This boy pulled it off against all odds, but he’s an exceptional case: there are many more like him that remain under the radar, much to the detriment of the world. At the very least, the globalized and interconnected nature of our world (led by the internet) is allowing us to uncover such talents like never before – but it won’t be enough. The world can’t afford to let generations of potential scientists, innovators, and inventors remain unappreciated and untapped. There is no substitute for human brain power, and like any resource, it needs to be invested it and harnessed.

Crisis in Comfort

Many of us have often wondered why so many people in modern society are dealing with high levels of stress, anxiety, depression, and even suicide, when people who have it worse – those who are enduring starvation, abject poverty, disease, and the like – seem more psychologically and emotionally durable. Essentially, as societies become richer and more comfortable, we seem to trade physical pain for the mental kind. Why?

First, those who live in poorer and more unstable parts of the world may still have the same mental problems we do, it’s just that they don’t have the resources to detect them. Furthermore, in a state of survival, it’s not preferable or acceptable to admit to weaknesses.

Therein lies the second point: it’s been argued that, ironically, living without a state of crisis is itself a kind of crisis. When we have to struggle everyday to survive, we have no time to reflect – instead, we act quickly, decisively, and intuitively. But living comfortably (which for most of human history was a rare thing) means we’re forced to adapt to a condition in which we’re bombarded with worries. We think too much about too many things, and become paralyzed with complex philosophical and personal dilemmas we otherwise wouldn’t have time to worry about.

So goes the theory by the way. What say you all?

Disconnected

Studying war has always been strange for me. I’ve been doing it for many years, both for school and out of personal interest. My major, international relations, came into being shortly after the end of World War II, precisely to figure out the origins of human conflict and how to resolve it (obviously, it now encompasses far more than that). Chalk up the fact that I’m also a news junkie, especially for international events – which are sadly often violent in nature – and I’m steeped in human conflict.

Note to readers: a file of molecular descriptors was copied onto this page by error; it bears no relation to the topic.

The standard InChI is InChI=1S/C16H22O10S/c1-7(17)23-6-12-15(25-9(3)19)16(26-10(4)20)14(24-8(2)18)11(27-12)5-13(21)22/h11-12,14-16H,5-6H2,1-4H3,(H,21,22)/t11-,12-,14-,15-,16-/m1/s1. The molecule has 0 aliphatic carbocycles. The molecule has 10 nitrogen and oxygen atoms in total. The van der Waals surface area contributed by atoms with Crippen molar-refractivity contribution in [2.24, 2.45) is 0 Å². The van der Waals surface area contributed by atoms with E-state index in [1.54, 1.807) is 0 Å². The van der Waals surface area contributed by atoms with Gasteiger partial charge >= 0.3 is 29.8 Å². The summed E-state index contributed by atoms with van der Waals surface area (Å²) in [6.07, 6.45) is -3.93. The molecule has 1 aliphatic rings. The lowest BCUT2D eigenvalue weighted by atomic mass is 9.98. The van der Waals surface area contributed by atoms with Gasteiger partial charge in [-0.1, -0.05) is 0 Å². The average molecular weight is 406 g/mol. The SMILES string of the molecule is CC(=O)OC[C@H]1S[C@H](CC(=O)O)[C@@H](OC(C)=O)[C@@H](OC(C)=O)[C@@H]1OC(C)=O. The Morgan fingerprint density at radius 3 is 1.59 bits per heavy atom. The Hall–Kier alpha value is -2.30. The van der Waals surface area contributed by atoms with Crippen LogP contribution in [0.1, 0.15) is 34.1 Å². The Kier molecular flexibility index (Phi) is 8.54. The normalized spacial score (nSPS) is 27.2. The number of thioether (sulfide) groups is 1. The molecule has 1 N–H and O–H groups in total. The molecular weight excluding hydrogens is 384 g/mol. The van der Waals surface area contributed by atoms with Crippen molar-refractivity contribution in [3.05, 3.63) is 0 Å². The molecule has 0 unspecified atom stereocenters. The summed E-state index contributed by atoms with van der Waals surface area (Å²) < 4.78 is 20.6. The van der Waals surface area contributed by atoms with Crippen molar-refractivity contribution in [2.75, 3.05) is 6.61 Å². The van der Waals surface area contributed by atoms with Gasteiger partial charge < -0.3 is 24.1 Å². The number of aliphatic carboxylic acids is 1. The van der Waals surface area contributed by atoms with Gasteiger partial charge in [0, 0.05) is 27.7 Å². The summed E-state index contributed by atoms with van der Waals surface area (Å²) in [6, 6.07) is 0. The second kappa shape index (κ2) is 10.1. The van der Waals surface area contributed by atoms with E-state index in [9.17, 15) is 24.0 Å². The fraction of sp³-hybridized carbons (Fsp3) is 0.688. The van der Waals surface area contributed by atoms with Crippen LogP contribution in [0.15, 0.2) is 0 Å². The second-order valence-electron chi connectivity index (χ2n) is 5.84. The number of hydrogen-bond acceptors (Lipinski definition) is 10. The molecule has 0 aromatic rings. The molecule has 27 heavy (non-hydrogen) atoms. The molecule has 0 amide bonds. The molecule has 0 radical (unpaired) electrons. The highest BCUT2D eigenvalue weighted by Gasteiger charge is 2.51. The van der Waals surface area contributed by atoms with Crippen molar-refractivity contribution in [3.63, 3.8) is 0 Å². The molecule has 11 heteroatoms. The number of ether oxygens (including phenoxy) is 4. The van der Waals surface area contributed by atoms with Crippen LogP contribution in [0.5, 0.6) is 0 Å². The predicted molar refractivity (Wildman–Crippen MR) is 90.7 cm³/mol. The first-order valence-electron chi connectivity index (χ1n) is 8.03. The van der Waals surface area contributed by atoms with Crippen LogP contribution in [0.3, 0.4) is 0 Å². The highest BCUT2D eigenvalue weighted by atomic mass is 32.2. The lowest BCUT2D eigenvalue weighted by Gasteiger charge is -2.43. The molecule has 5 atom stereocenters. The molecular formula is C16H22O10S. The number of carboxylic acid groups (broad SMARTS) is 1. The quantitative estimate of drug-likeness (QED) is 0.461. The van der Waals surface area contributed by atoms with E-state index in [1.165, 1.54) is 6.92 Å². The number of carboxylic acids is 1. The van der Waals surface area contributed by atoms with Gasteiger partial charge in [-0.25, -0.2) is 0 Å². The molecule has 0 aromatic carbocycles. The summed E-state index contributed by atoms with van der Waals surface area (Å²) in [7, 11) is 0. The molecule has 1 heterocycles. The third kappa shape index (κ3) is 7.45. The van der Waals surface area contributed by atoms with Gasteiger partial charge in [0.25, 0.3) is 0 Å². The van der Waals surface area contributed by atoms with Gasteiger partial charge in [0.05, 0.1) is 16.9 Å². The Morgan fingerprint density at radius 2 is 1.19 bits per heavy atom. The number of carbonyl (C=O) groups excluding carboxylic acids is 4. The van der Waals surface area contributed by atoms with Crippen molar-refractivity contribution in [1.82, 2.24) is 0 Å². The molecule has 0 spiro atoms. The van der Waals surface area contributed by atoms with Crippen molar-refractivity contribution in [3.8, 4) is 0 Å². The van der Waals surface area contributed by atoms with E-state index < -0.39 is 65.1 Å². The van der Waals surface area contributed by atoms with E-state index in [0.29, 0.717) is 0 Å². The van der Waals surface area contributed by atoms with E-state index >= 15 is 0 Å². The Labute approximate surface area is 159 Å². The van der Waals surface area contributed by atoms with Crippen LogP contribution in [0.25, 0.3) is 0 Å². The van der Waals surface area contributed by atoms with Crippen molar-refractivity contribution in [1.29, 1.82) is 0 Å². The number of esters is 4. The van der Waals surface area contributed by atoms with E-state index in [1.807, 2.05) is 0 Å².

Aside from the bouts of cynicism and melancholy that result from steady exposure to so much human misery, there’s also a sense of surrealness – I’m learning about events that have taken the lives of so many people, and ruined the lives of so many more, without really accepting that they ever happened.

World War II alone killed 50 to 60 million human beings, additionally traumatizing and wounding more than double that number, yet I read about it as if it were a fictional story. It was a real event, sure, and I’m certainly aware of its effects. But it doesn’t’ feel like it happened. I don’t connect with the millions of people who suffered horrific and senseless pain. I don’t feel the emotional and physical weight of it. Because I wasn’t there, I just don’t know what it’s like, no matter how hard I try.

It’s the same with current events too. The bombings, massacres, tribal conflicts, state-sponsored oppression – none of it really registers. It saddens and upsets me sometimes, but I don’t truly know what any of it is like. I’ve never seen or experienced it. It feels unreal because it’s not right there in front of me. When I read harrowing first hand accounts or see graphic images and videos, I can only connect so much. Try as I might, my mind is incapable of absorbing the full gravity of what I’m seeing.

And in many ways, that’s probably a good thing. I’d probably be bedridden with depression if I could completely feel what all these unfortunate people do. Indeed, there’s a lot of evidence that this is something of an evolutionary development: the human mind was never intended to absorb so much data, given our origins as a tribal a widely dispersed tribal species. And certainly, our cognitive limitations help us to focus on what’s immediately around us – which is usually more important – rather than what’s going on farther away (look up “psychic numbing” and the research of Paul Slovik).

But still, I can’t shake off how strange it is to know that so much has happened in the past, and so much is happening now, that I’m completely oblivious to on a deeper level. Even as I speak, people are dying, being born, or experiencing a myriad of different events and emotions simultaneously. Seven billion stories are going on at this very second, some ending and some just beginning. Billions more are behind us, and (if all goes well) many more await us. Additionally, it’s grim to imagine that the overwhelming majority of these stories are rife with injustice, misery, and hardship – though there’s plenty of perseverance mixed in there as well, since that’s what humans have always done best, given the circumstances.